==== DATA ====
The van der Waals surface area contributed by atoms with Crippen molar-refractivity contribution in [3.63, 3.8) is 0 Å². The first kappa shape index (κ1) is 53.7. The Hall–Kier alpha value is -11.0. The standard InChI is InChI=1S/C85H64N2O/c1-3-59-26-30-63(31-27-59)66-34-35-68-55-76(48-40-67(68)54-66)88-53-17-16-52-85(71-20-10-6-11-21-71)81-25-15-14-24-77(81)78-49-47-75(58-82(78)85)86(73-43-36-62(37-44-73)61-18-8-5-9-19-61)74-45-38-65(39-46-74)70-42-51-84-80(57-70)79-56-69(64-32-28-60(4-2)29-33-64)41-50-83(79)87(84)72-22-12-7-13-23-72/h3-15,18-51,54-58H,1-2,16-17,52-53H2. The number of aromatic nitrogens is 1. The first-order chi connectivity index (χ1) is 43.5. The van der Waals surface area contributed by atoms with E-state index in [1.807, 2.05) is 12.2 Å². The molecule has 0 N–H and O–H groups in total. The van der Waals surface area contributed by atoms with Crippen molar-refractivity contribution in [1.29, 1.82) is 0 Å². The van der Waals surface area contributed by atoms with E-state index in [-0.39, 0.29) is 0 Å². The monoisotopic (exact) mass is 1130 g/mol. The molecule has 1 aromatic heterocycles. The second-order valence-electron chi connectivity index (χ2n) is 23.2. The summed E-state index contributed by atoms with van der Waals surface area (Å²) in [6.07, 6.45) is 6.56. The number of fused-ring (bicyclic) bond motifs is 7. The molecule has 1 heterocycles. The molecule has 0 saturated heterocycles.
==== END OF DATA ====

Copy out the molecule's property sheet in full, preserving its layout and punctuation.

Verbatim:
The van der Waals surface area contributed by atoms with Crippen molar-refractivity contribution in [3.63, 3.8) is 0 Å². The first kappa shape index (κ1) is 53.7. The Hall–Kier alpha value is -11.0. The standard InChI is InChI=1S/C85H64N2O/c1-3-59-26-30-63(31-27-59)66-34-35-68-55-76(48-40-67(68)54-66)88-53-17-16-52-85(71-20-10-6-11-21-71)81-25-15-14-24-77(81)78-49-47-75(58-82(78)85)86(73-43-36-62(37-44-73)61-18-8-5-9-19-61)74-45-38-65(39-46-74)70-42-51-84-80(57-70)79-56-69(64-32-28-60(4-2)29-33-64)41-50-83(79)87(84)72-22-12-7-13-23-72/h3-15,18-51,54-58H,1-2,16-17,52-53H2. The number of aromatic nitrogens is 1. The first-order chi connectivity index (χ1) is 43.5. The van der Waals surface area contributed by atoms with E-state index in [1.807, 2.05) is 12.2 Å². The molecule has 0 N–H and O–H groups in total. The van der Waals surface area contributed by atoms with Crippen molar-refractivity contribution in [1.29, 1.82) is 0 Å². The van der Waals surface area contributed by atoms with E-state index in [-0.39, 0.29) is 0 Å². The monoisotopic (exact) mass is 1130 g/mol. The molecule has 1 aromatic heterocycles. The second-order valence-electron chi connectivity index (χ2n) is 23.2. The summed E-state index contributed by atoms with van der Waals surface area (Å²) in [6.07, 6.45) is 6.56. The number of fused-ring (bicyclic) bond motifs is 7. The molecule has 1 heterocycles. The molecule has 0 saturated heterocycles.